Crocodile Dundee in Los Angeles is a terrible movie. But it’s not offensive, which makes it peculiar. It’s cringeworthy, with most of its L.A. jokes being about ten years too late. It even has a movie studio finish–an awful sequence–which doesn’t rip-off of Beverly Hills Cop III, but does make one remember what happens when franchises go stale… but try anyway.
Los Angeles is the very boring story of Paul Hogan and Linda Kozlowski taking their son (Serge Cockburn) to America for the first time. Kozlowski’s filling in at a newspaper and Hogan is just going to hang out. Then there’s this dumb story about Jere Burns and Jonathan Banks being corrupt movie producers. I think it’s supposed to be mysterious. It fails on that front.
Kozlowski is awful, though I suppose it could just be the awful script. Hogan’s innate charm carries him through pretty well. There’s no action though; he’s an sixty year-old man after all.
Simon Wincer’s direction is more appropriate for an episode of a crappy television show than a film. That ending action sequence I mentioned earlier is unbearable. It’s boring. Wincer doesn’t have a single well-directed sequence in the entire film.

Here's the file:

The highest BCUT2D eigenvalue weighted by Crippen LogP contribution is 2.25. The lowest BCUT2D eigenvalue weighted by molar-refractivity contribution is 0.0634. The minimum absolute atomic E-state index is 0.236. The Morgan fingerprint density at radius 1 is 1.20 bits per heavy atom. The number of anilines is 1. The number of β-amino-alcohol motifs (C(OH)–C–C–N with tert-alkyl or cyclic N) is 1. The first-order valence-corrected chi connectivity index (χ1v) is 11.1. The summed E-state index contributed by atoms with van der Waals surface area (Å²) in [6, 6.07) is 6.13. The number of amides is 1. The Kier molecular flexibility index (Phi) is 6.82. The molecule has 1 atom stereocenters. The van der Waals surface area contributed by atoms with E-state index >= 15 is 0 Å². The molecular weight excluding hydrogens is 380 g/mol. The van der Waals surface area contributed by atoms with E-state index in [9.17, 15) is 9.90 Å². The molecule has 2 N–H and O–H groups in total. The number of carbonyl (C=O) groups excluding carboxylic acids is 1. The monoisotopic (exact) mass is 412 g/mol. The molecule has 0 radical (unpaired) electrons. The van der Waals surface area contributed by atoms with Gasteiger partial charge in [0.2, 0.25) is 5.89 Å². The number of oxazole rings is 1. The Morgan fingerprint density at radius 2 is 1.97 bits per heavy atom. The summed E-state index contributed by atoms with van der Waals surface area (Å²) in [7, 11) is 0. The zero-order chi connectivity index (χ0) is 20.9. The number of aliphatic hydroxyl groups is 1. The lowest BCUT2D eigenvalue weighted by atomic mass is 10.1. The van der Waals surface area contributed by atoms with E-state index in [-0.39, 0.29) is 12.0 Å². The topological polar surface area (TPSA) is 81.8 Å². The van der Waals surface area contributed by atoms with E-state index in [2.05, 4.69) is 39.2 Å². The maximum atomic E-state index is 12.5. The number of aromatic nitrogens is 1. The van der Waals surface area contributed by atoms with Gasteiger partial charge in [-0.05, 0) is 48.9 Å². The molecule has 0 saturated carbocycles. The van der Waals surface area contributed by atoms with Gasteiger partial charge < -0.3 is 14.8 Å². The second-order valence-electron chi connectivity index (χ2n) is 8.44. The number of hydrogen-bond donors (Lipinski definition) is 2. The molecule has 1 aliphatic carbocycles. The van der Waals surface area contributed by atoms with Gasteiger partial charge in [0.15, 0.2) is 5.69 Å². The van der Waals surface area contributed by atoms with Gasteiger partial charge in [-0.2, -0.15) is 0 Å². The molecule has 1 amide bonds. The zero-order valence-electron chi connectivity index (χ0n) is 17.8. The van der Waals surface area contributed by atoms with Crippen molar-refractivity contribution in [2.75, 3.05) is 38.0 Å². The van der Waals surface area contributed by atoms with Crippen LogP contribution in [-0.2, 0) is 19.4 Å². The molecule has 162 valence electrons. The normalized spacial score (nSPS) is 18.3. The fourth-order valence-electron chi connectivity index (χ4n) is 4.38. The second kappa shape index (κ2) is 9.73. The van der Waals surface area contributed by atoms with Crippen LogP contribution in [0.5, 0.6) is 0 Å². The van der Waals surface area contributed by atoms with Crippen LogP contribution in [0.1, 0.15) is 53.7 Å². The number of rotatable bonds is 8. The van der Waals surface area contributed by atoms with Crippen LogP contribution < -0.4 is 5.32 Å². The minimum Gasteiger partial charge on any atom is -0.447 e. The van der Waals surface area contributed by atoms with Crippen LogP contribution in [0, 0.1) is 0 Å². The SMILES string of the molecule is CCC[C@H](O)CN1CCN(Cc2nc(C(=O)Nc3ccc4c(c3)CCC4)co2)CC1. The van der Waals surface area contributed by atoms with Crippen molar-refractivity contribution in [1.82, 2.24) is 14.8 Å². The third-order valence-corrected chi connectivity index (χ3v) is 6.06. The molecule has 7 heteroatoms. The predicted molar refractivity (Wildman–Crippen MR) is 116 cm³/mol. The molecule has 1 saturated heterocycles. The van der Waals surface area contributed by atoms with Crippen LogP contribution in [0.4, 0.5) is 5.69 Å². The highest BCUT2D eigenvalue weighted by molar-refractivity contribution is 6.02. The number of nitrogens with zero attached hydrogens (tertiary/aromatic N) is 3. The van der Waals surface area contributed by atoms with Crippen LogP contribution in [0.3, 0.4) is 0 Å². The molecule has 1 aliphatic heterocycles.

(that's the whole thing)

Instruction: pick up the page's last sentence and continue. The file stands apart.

He gets no help from his crew, either. David Burr’s photography is lousy and Basil Poledouris’s score is embarrassing for someone of his ability.
There are a couple of surprisingly good laughs at the end, especially considering the dearth of humor preceding them.
It’s embarrassing for everyone involved.
Directed by Simon Wincer; screenplay by Matthew Berry and Eric Abrams, based on characters created by Paul Hogan; director of photography, David Burr; edited by Terry Blythe; music by Basil Poledouris; production designer, Leslie Binns; produced by Hogan and Lance Hool; released by Paramount Pictures.
Starring Paul Hogan (Mick Dundee), Linda Kozlowski (Sue Charleton), Serge Cockburn (Mikey Dundee), Alec Wilson (Jacko), Aida Turturro (Jean Ferraro), Jere Burns (Arnan Rothman), Jonathan Banks (Milos Drubnik), Kaitlin Hopkins (Miss Mathis) and Paul Rodriguez (Diego).
- Village of the Damned (1995, John Carpenter)
- Snapshot (1979, Simon Wincer)
- Serial Mom (1994, John Waters)
- On Deadly Ground (1994, Steven Seagal)
- Starship Troopers (1997, Paul Verhoeven)